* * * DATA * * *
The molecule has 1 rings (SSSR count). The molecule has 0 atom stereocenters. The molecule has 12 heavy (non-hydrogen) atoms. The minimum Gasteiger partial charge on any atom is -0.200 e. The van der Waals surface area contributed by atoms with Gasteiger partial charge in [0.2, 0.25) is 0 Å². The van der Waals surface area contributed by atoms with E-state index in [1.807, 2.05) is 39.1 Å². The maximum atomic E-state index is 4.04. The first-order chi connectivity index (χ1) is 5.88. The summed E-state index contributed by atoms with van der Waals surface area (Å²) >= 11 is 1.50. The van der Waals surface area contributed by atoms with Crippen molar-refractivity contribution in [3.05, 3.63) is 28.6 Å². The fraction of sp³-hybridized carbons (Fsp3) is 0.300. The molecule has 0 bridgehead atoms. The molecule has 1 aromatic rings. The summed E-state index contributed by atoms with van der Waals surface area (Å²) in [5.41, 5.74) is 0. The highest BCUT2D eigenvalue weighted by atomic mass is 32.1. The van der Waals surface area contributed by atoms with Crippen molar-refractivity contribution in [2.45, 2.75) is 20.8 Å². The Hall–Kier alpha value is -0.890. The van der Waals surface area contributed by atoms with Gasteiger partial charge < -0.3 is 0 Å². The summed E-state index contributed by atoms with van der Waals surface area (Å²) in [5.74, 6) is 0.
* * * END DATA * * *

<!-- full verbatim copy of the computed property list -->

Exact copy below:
The molecule has 1 rings (SSSR count). The molecule has 0 atom stereocenters. The molecule has 12 heavy (non-hydrogen) atoms. The minimum Gasteiger partial charge on any atom is -0.200 e. The van der Waals surface area contributed by atoms with Gasteiger partial charge in [0.2, 0.25) is 0 Å². The van der Waals surface area contributed by atoms with E-state index in [1.807, 2.05) is 39.1 Å². The maximum atomic E-state index is 4.04. The first-order chi connectivity index (χ1) is 5.88. The summed E-state index contributed by atoms with van der Waals surface area (Å²) >= 11 is 1.50. The van der Waals surface area contributed by atoms with Crippen molar-refractivity contribution in [3.05, 3.63) is 28.6 Å². The fraction of sp³-hybridized carbons (Fsp3) is 0.300. The molecule has 0 bridgehead atoms. The molecule has 1 aromatic rings. The summed E-state index contributed by atoms with van der Waals surface area (Å²) in [5.41, 5.74) is 0. The highest BCUT2D eigenvalue weighted by atomic mass is 32.1. The van der Waals surface area contributed by atoms with Crippen molar-refractivity contribution in [2.45, 2.75) is 20.8 Å². The Hall–Kier alpha value is -0.890. The van der Waals surface area contributed by atoms with Gasteiger partial charge < -0.3 is 0 Å². The summed E-state index contributed by atoms with van der Waals surface area (Å²) in [5.74, 6) is 0.